By Carly Mitchell / New York City
(The author, a public-school teacher, is using a pseudonym for professional reasons)
New York City public schools are currently reveling in the one week of winter vacation affectionately known as “February Break”. This sort of interlude is one of the many perks of teaching, a difficult job, but at the end of the day, a career I’m thankful for. In the midst of all of the turmoil currently taking place around the world, I feel especially fortunate to be able to take a step back.
For the first few days of my vacation, I ventured to Martha's Vineyard, the quintessential New England island off of the coast of Cape Cod, Mass., with some friends. The island is known to be a summer spot, thus the only people whom I interacted with were the year-round “locals.” I have a few local friends, and through these people, I connected with some fellow teachers who are employed by the Martha’s Vineyard public school system.
The conversations I had this week with the three teachers whom I met were familiar, much the same as conversations I have had with teachers in Brooklyn, where I live and teach at a low-income public middle school.
One young woman told me that the island was experiencing a teacher shortage. I explained to her that this was also happening in New York City. In fact, the New York State United Teachers Union reported in October, 2019, that state officials predict New York State “will need more than 180,000 new teachers in the next decade.” This fellow teacher also explained there is a substitute teacher shortage. Things are so desperate, she said, that the island upped substitute teacher pay from $90 to $120 a day. New York City substitutes, in comparison, make $199.27 a day, in consideration of the high cost of living.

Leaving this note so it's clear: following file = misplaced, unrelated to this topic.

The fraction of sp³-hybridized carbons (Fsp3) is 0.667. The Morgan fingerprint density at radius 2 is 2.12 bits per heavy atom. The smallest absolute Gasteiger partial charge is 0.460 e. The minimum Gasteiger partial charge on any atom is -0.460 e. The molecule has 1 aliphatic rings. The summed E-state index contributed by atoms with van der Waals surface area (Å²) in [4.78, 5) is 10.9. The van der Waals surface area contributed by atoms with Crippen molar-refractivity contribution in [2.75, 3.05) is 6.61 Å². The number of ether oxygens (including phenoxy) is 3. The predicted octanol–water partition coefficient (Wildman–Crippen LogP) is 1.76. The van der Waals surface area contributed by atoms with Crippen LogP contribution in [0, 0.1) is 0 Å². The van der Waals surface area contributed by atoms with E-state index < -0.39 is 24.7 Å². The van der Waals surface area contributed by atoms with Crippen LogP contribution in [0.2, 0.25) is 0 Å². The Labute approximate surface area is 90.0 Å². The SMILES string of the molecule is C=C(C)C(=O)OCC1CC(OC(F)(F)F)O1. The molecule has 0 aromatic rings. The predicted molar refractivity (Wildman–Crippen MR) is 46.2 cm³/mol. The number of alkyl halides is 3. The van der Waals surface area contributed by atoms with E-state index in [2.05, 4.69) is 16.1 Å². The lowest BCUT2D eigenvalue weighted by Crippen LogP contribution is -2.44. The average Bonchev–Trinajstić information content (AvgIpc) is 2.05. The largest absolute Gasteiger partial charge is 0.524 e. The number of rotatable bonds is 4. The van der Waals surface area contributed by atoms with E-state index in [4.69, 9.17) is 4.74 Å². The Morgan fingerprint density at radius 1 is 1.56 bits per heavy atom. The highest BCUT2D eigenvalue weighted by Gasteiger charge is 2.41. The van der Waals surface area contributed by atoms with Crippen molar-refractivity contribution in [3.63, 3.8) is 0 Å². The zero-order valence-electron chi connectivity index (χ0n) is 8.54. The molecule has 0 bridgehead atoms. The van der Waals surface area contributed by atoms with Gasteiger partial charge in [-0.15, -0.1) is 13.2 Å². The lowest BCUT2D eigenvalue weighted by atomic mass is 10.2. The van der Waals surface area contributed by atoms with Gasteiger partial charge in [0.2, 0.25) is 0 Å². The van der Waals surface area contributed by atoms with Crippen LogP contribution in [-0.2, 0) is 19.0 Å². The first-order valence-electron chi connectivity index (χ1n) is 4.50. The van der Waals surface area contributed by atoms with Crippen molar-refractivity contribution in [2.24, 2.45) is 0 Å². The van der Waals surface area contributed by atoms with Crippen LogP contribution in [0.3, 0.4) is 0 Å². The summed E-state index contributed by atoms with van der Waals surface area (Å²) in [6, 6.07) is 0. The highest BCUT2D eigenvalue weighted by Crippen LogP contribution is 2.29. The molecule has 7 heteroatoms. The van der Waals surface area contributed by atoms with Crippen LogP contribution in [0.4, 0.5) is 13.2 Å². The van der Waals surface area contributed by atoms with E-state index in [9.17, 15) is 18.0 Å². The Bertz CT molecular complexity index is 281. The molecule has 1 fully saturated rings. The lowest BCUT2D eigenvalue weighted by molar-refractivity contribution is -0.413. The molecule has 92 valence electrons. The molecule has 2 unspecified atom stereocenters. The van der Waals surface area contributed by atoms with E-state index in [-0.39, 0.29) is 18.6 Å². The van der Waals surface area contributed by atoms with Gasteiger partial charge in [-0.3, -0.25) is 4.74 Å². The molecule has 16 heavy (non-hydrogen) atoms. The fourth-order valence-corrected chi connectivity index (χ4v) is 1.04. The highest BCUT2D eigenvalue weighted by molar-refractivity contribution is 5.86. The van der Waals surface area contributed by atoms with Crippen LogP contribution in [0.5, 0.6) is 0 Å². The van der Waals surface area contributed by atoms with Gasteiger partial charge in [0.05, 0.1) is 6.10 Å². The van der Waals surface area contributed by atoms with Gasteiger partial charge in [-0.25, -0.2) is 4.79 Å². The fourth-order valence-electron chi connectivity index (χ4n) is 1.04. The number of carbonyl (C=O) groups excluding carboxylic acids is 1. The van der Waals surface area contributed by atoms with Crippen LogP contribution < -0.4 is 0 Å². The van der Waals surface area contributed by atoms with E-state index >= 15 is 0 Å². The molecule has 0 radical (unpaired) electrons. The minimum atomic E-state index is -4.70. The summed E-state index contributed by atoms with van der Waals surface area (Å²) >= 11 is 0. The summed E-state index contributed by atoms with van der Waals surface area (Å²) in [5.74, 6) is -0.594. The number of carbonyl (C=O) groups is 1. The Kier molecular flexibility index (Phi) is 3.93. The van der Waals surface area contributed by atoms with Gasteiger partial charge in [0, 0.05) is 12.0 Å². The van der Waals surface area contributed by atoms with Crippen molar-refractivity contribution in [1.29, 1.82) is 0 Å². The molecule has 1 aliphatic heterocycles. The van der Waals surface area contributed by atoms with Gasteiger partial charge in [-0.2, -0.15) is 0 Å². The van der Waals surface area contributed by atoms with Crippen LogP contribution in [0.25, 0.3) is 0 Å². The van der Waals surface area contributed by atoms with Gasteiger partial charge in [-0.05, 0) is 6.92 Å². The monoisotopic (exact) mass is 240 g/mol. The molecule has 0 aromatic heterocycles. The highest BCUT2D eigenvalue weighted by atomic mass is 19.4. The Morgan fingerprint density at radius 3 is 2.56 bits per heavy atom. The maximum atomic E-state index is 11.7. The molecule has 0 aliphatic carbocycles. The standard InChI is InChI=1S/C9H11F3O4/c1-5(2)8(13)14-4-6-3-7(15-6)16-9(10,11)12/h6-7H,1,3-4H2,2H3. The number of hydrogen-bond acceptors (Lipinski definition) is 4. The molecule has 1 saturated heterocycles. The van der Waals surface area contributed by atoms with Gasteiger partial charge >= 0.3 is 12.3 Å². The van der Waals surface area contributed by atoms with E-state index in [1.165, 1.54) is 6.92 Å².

The Martha’s Vineyard School District is comprised of a half dozen small schools, one of which includes the Martha’s Vineyard Regional High School. There are some 700 students currently enrolled in the school system. Of these students, 43 percent are economically disadvantaged, which may come as a surprise to many who associate the island with wealthy white summer folks. Demographically, the statistics are also a bit unexpected: while more than 60 percent of students are white, nearly 25 percent are Hispanic (there is a large population of Brazilians on the island), and 5 percent are African American. Less than 2 percent of students are Native American or Asian, although there is a Wampanoag reservation on the island.
It’s odd to think that there are such troublesome similarities between the small-town Martha’s Vineyard schools and the public schools in New York City. But I am not really surprised. The state of education is dire, and until the teaching profession is more valued, the future of education is questionable.
On the bright side, during my trip, I have received numerous emails from my students who have completed the break homework I assigned,which included some test prep. (Perhaps I am becoming known as the “mean” teacher,)
When we return to school, I am hoping we all feel refreshed and ready to tackle the challenges March will surely present. Now begins the official countdown until spring break!
Carly Mitchell (a pseudonym) is a public-school teacher in Brooklyn N.Y. who loves to learn, to educate, and to expose the hypocrisy of New York City politicians.